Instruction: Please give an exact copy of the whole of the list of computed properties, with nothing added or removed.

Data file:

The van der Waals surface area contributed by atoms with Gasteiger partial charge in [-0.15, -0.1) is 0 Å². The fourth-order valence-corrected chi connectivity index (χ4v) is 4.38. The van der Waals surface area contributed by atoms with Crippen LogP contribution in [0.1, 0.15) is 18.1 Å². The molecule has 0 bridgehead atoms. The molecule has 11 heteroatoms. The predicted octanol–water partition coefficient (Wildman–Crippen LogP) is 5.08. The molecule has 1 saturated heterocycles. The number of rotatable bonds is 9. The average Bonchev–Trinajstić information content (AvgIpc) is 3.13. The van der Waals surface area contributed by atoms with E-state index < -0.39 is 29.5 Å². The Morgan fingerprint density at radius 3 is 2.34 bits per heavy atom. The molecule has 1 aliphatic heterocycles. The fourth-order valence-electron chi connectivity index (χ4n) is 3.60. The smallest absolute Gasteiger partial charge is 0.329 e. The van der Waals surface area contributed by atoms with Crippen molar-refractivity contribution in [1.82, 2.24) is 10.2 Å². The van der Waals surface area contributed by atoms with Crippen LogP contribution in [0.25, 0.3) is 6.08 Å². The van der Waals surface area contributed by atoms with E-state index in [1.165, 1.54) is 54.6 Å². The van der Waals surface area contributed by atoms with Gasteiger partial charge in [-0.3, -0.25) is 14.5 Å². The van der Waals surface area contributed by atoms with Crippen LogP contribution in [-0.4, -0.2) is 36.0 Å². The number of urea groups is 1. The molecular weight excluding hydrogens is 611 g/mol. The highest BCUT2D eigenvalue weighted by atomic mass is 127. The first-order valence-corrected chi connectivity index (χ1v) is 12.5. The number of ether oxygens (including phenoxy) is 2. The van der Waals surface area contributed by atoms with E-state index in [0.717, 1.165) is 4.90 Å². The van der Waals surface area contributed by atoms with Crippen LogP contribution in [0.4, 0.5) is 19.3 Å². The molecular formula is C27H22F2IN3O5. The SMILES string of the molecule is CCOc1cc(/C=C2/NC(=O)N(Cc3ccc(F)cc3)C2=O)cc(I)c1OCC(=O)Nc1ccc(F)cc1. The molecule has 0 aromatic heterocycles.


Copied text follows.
The van der Waals surface area contributed by atoms with Gasteiger partial charge in [-0.15, -0.1) is 0 Å². The fourth-order valence-corrected chi connectivity index (χ4v) is 4.38. The van der Waals surface area contributed by atoms with Crippen LogP contribution in [0.1, 0.15) is 18.1 Å². The molecule has 0 bridgehead atoms. The molecule has 11 heteroatoms. The predicted octanol–water partition coefficient (Wildman–Crippen LogP) is 5.08. The molecule has 1 saturated heterocycles. The number of rotatable bonds is 9. The average Bonchev–Trinajstić information content (AvgIpc) is 3.13. The van der Waals surface area contributed by atoms with E-state index < -0.39 is 29.5 Å². The Morgan fingerprint density at radius 3 is 2.34 bits per heavy atom. The molecule has 1 aliphatic heterocycles. The fourth-order valence-electron chi connectivity index (χ4n) is 3.60. The smallest absolute Gasteiger partial charge is 0.329 e. The van der Waals surface area contributed by atoms with Crippen molar-refractivity contribution in [1.82, 2.24) is 10.2 Å². The van der Waals surface area contributed by atoms with Crippen LogP contribution in [0.25, 0.3) is 6.08 Å². The van der Waals surface area contributed by atoms with E-state index in [1.165, 1.54) is 54.6 Å². The van der Waals surface area contributed by atoms with Gasteiger partial charge in [-0.3, -0.25) is 14.5 Å². The van der Waals surface area contributed by atoms with Crippen LogP contribution in [-0.4, -0.2) is 36.0 Å². The number of urea groups is 1. The molecular weight excluding hydrogens is 611 g/mol. The highest BCUT2D eigenvalue weighted by atomic mass is 127. The first-order valence-corrected chi connectivity index (χ1v) is 12.5. The number of ether oxygens (including phenoxy) is 2. The van der Waals surface area contributed by atoms with E-state index in [0.717, 1.165) is 4.90 Å². The van der Waals surface area contributed by atoms with Crippen LogP contribution in [0.4, 0.5) is 19.3 Å². The molecular formula is C27H22F2IN3O5. The SMILES string of the molecule is CCOc1cc(/C=C2/NC(=O)N(Cc3ccc(F)cc3)C2=O)cc(I)c1OCC(=O)Nc1ccc(F)cc1. The molecule has 0 aromatic heterocycles.